Uada – Cult of a Dying Sun Review

Uada - Cult of a Dying Sun 012016 saw the release of the debut album by Portland’s Uada, entitled Devoid of Light (DoL). It was a top-drawer album on first listen, secured second place in my top 10 records of that year, and remains one of strongest examples of melodic black metal from this decade. Its greatest assets were assuredly its immediacy and infectiousness despite the typically macabre subject matter and black metal tools. A sophomore release is now due called Cult of a Dying Sun (CoaDS) and it faces the burden of unreasonable expectations.

I confess that I did not have a fantastic first experience with CoaDS when its title track was released prior to the album. My initial impression was that it lacked the riffs, fun factor, and memorability of any from DoL. I tried to chalk up this encounter to the record being more of a grower than the debut — aesthetically it is very similar so how different could it be? The guitar tone, chord progressions, vocal style and mix all indicate that this is a continuation, rather than a departure, from DoL. If anything is different I’d probably point to the slightly more diverse vocals which also use death growls and pained shouts above mere shrieks. Nonetheless, it’s relatively straight-forward melodic black metal. Such simplicity requires that the melodies are nailed given the lack of other elements.

At a glance, it appears that they are. The introductory riffs on most tracks are uniformly strong and have an immediate impact. However, they’ve usually degraded through simple repetition; the opening minute rarely develops beyond those riffs and it’s typical for the songs to return to them further along in their durations. A clear preference for a particular type of chord progression is evident here too. The ‘chorus’ on “Snakes & Vultures” has a nifty lick, and one that I also hear after 1:20 on the title track and on the back half of “Mirrors.” This repetition is especially troubling as CoaDS is only a sophomore release but it demonstrates a surprising lack of ideas. Moreover, while most riffs are decent – even good – they lack the greatness of DoL. Competence is achieved here and while that’s fine for some, it’s a significant step down compared Uada’s other material.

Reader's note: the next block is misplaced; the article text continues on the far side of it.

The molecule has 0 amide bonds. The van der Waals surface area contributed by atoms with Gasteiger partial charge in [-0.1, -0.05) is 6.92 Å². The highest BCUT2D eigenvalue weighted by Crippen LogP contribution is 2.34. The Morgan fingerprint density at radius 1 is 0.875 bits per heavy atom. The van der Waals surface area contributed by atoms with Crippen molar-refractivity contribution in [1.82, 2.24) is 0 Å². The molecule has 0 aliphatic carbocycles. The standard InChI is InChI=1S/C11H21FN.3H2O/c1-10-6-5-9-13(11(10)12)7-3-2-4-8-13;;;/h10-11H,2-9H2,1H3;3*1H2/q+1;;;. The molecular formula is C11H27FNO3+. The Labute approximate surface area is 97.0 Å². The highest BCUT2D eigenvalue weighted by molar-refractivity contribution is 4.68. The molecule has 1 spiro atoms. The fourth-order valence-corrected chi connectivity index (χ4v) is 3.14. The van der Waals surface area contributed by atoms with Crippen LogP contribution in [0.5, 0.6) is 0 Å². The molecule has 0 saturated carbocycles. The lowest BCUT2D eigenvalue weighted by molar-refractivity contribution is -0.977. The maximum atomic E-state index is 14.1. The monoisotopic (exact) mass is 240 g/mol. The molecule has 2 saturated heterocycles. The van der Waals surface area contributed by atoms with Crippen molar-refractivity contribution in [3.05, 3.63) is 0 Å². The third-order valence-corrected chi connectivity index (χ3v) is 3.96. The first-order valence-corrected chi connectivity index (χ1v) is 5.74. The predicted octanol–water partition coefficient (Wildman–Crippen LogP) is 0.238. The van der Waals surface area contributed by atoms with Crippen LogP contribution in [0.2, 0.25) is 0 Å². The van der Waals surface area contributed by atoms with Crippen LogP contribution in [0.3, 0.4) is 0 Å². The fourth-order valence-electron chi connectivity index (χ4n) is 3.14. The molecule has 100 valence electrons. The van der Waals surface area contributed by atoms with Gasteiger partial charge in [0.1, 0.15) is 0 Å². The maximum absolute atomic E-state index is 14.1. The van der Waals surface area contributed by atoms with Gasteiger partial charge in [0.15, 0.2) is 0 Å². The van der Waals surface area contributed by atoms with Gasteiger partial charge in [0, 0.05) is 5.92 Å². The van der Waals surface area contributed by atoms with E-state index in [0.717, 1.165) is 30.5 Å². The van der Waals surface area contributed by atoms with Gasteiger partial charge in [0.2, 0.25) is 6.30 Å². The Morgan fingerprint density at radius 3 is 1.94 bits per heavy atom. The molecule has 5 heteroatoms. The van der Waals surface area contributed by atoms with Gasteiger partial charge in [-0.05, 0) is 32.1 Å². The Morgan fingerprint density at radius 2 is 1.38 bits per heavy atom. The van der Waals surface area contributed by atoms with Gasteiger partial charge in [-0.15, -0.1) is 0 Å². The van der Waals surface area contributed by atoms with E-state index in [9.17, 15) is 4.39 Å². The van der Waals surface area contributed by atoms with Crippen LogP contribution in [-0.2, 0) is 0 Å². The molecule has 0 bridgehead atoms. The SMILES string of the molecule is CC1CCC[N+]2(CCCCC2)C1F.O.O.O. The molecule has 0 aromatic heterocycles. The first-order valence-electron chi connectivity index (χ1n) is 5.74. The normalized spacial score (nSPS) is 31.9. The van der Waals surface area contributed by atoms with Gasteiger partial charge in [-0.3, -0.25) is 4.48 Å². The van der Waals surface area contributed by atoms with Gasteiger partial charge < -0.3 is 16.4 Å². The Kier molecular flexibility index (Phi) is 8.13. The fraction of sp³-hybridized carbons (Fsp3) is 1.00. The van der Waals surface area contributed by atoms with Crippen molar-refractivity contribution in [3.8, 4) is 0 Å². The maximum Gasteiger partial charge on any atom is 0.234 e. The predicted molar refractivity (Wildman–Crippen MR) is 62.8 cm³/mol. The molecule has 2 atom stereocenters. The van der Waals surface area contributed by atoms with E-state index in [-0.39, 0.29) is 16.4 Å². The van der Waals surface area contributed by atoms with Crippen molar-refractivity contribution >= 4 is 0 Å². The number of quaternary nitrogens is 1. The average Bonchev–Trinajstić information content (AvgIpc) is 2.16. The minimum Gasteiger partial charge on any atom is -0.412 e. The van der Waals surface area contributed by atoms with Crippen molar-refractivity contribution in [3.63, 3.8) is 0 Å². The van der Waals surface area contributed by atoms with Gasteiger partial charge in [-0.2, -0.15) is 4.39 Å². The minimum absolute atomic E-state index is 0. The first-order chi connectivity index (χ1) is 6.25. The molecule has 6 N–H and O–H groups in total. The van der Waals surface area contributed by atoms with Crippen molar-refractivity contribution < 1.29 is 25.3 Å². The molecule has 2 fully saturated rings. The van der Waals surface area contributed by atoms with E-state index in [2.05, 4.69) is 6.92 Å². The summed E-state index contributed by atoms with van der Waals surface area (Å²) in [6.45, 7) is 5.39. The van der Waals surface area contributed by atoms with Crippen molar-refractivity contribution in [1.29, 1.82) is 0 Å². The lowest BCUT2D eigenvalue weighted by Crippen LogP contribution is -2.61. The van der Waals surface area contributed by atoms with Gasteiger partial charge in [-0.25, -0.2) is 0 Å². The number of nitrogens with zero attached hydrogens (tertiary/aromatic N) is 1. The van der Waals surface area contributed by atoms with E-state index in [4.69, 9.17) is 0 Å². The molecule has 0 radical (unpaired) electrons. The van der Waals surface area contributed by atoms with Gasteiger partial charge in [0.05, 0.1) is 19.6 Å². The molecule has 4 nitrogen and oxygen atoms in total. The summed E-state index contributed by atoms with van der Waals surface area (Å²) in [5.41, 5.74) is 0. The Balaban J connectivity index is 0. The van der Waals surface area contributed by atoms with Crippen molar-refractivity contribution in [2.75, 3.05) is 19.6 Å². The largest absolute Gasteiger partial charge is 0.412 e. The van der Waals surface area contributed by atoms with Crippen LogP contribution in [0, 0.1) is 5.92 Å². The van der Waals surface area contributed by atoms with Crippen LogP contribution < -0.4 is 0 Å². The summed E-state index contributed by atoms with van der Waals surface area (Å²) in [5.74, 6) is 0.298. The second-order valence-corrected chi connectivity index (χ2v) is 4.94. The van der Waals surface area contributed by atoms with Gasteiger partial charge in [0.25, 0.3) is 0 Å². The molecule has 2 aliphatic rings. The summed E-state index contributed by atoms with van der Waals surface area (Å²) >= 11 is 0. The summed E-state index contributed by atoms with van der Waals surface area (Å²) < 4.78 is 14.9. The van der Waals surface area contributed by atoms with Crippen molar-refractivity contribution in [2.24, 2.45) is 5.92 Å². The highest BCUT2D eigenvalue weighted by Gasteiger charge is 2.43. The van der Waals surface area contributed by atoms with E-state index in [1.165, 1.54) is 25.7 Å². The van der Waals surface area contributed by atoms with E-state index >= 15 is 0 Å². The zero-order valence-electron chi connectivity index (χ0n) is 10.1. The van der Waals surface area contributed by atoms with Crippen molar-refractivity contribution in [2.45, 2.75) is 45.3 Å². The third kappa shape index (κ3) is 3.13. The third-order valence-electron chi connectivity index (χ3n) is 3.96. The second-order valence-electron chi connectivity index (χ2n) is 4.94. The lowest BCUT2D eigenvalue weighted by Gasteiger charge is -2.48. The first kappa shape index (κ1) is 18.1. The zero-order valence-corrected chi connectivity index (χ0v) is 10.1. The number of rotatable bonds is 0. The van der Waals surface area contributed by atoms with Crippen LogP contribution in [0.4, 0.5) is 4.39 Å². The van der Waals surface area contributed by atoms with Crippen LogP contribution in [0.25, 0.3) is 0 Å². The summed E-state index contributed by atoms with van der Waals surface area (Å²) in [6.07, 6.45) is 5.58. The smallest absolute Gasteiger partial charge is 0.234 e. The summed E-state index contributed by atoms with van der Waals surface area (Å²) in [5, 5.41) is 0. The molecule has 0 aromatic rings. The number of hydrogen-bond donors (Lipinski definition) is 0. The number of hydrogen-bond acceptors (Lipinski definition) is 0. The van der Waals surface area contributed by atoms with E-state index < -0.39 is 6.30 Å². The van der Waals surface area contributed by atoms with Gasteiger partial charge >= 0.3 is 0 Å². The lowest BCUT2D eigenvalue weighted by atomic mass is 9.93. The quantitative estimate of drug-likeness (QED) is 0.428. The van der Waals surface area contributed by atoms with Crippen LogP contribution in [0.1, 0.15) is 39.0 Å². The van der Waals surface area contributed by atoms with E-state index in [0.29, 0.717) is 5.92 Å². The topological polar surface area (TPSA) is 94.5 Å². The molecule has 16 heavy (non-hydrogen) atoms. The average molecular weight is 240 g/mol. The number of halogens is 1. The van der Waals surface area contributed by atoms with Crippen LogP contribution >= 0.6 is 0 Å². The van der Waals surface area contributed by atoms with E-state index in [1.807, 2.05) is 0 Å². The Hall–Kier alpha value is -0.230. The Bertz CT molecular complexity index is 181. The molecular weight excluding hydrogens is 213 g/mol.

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Much of DoL’s appeal resides in its brevity. I noted in my review that the bookending tracks were the strongest which made immediately replaying the record a blast. Even if the middling three tracks were significantly weaker, which they weren’t, the listener was only ever seventeen minutes from veritable excellence. This is certainly not the case with CoaDS. It’s nearly an hour, up from 34 minutes previously, and is split over just seven tracks. I’m tiring by the conclusion to “Blood Sand Ash” but the record’s longest track lurks on the other side. “Black Autumn, White Spring,” the closer from DoL, was the sole track exceeding seven minutes but truly justified its length; its riffs tore shit up while the track evolved through its duration and concluded with a fittingly awesome, frenzied solo. On the other hand, the equivalent called “Mirrors” here carries an extra minute of weight with half of the ideas utilized on the former. Repetition hounds this record, from the shortest tracks, through the mid-album interlude and into the longer cuts.

I have relentlessly compared this album to DoL but a band should absolutely be held up against their own standards. My MP3 player automatically proceeds on to Uada’s debut at the conclusion of CoaDS which has done it no favors given its exceptional quality. I am immediately more engaged and this transition clarifies that the benchmark is not met. That said, my 2.5 reflects that it really is not a bad album; “Snakes & Vultures,” “Blood Sand Ash” and “Sphere (Imprisonment)” are definitely worth hearing if you’re a black metal aficionado. It’s simply disappointing next to what has historically been achieved. I yet maintain hope that a sequel will reignite my passion.

Rating: 2.5/5.0
DR: 5 | Format Reviewed: 320 kbps MP3
Label: Eisenwald
Websites: |
Releases worldwide: May 25th, 2018

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